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  • Volvo Engineering Animal Detection Safety Technology

Volvo Engineering Animal Detection Safety Technology

Swedish automaker prepares new features involving collisions between cars and animals in the road.

Karla Sanchez
Jul 13, 2012
As part of Volvo's active safety technology developments, the Swedish automaker is preparing a new set of features including one that could reduce the severity of collisions involving cars and animals in the road. Overall, Volvo is hoping that by 2020, nobody will be killed or seriously injured in a new Volvo.
Photo 2/16   |   Volvo Autonomous Driving In Traffic Queues
Autonomous driving support may be one way to achieve this. Volvo is working on a system for driving in slow-moving traffic queues, in which data from a camera and radar sensors help the car follow a vehicle in front. Autonomous cars and V2V communication are nothing new, though Volvo is the first to successfully attempt an autonomous road train on public roads.
Accidents often occur in intersections, and Volvo's Intersection Support could help prevent them. Intersection support is designed to get a vehicle act more like humans, meaning sensors will act as eyes, computers as the brain, and brakes as the muscles. Data is collected by driving thousands of miles all over the world to simulate different types of intersections.
Volvo is also attacking high collision rates with animal detection. Trained to recognize shapes of animals in daylight and nighttime, the system automatically applies the brakes if it detects a large animal. Though the system is aimed at larger animals like elk, horses, and cattle, experts are working on collecting data to increase the chances of detecting smaller animals such as deer and wild boar.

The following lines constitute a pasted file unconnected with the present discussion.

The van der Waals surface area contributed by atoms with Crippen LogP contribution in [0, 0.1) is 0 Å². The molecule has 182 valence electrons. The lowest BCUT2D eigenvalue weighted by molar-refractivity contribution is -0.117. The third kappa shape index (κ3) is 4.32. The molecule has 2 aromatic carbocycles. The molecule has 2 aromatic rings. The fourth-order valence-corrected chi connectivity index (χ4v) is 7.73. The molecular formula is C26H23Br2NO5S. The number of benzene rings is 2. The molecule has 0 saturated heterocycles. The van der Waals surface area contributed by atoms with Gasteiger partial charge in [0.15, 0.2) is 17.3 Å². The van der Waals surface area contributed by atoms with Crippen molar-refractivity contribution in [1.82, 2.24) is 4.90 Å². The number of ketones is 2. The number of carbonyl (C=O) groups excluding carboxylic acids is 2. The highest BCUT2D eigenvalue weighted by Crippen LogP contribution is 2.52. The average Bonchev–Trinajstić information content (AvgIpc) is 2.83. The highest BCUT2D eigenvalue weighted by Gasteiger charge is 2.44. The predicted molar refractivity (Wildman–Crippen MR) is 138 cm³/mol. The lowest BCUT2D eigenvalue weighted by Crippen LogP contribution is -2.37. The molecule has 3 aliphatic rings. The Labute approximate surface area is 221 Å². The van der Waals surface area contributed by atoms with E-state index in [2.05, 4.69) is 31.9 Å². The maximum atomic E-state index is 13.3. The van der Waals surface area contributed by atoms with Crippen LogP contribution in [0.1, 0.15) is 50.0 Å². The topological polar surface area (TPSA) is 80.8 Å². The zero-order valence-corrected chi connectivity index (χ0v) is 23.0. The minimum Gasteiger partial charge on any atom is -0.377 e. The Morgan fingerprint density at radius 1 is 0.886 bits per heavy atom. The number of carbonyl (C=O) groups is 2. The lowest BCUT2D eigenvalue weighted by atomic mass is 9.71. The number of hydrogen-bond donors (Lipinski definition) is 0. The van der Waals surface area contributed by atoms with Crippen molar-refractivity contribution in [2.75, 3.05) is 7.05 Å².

Photo 3/16   |   Volvo Autonomous Driving In Traffic
If you're afraid of colliding with an animal on a winding road at night in the rain, new headlight technology from Carnegie Mellon might prove effective. While Highway Loss Data Institute research suggested that active safety systems are effective, the study found adaptive headlights are as well. Carnegie Mellon's "smart" headlights use a camera to predict where raindrops will fall within milliseconds, and then deactivate light beams that would normally bounce off the drops and reduce the driver's visibility, reports Wards Auto.
Photo 4/16   |   Volvo Wild Animal Detection With Deer In Distance
Which of these technologies would you consider for your next car?
Source: Volvo, Wards Auto

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